Tumors spark stem-cell review
Russian treatment linked to cancerous growths.
A report claiming that unregulated transplants of human fetal neural stem cells led to tumours in a boy's brain and spinal cord is being hotly discussed by stem-cell researchers. Although the procedure took place well outside the scientific mainstream, it underscores the need for caution as clinical trials involving stem-cell transplantation move forward.
"This is the first documented case of tumours resulting from fetal-cell transplant," says Wise Young, a neurosurgeon at Rutgers University in Piscataway, New Jersey.
The paper, appearing in PLoS Medicine, describes a boy who received injections of fetal neural stem cells — for the neurodegenerative disease ataxia telangiectasia — at a Moscow clinic at the ages of 9, 10 and 12 (N. Amariglio et al. PLoS Med. 6, e1000029; 2009). When he was 13, researchers from the unrelated Sheba Medical Center in Tel Aviv, Israel, identified growths in his brain and spinal cord. The following year, spinal tumours were surgically removed. Within the growths, the team found cells that could not have arisen from the patient and must have come from at least two fetuses.
Gideon Rechavi, the team leader, says he has communicated with the Moscow clinic only through the boy's parents. He declines to disclose its identity, but says those involved apparently did not characterize the cells well. Rechavi adds that the boy's disease, which affects the immune system, may have made it easier for the tumour to grow.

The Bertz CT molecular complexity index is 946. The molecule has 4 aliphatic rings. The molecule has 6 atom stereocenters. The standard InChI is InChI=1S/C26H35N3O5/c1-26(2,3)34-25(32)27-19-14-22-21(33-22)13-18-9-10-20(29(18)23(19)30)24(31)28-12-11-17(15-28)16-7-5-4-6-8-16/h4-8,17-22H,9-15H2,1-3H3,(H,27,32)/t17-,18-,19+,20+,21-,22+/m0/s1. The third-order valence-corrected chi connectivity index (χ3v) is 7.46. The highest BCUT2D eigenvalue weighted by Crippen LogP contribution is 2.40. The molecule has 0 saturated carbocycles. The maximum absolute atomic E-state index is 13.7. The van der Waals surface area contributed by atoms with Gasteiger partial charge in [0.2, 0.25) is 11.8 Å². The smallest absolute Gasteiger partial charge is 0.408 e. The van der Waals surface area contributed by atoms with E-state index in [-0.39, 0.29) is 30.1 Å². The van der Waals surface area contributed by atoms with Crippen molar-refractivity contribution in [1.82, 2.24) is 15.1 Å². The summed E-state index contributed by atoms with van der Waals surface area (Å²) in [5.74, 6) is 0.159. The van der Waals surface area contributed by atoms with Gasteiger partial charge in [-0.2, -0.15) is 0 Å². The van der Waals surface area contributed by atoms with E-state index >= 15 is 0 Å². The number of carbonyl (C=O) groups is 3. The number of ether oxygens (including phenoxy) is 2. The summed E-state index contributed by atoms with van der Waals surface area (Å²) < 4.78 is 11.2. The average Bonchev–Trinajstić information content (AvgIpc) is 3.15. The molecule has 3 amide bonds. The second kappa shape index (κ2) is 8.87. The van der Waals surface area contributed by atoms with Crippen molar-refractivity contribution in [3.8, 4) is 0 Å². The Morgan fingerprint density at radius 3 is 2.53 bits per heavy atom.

During the past three months, three biotech companies have received regulatory authority to proceed with clinical trials that transplant fetal stem cells into the brain or cells derived from embryonic stem cells into the spinal cord. All three — ReNeuron of Guildford, UK; Geron of Menlo Park, California; and StemCells of Palo Alto, California — have presented preclinical data on safety and efficacy for their cells.
John Sinden, ReNeuron's scientific co-founder, says that "there are almost no similarities" between the Moscow procedure and his company's clinical trial. He argues that one isolated case doesn't threaten the whole field.
It might, though, serve as a cautionary tale, says Steven Goldman, chair of neurology at the University of Rochester in New York and an adviser to the US Food and Drug Administration. He believes that many techniques that induce stem cells to expand in culture render them more likely to grow inappropriately. "I hope it makes people think twice about how cells are isolated and maintained before transplant," he says.
"This paper is actually a really good thing for the field," says Insoo Hyun, a bioethicist at Case Western Reserve University in Cleveland, Ohio, who has led efforts to help patients assess the risks of stem-cell procedures. "People who undergo these cell-based therapies have a responsibility to share any adverse events that happen," he adds.
However, Theo Palmer, a neurosurgeon at Stanford University School of Medicine in California, says the new report is unlikely to do much to help researchers understand or avoid risk. The Moscow cells may or may not have qualified under the strict regulations for human stem-cell trials. "This makes it impossible to draw parallels to other neural-stem-cell studies performed under rigid safety criteria," he says.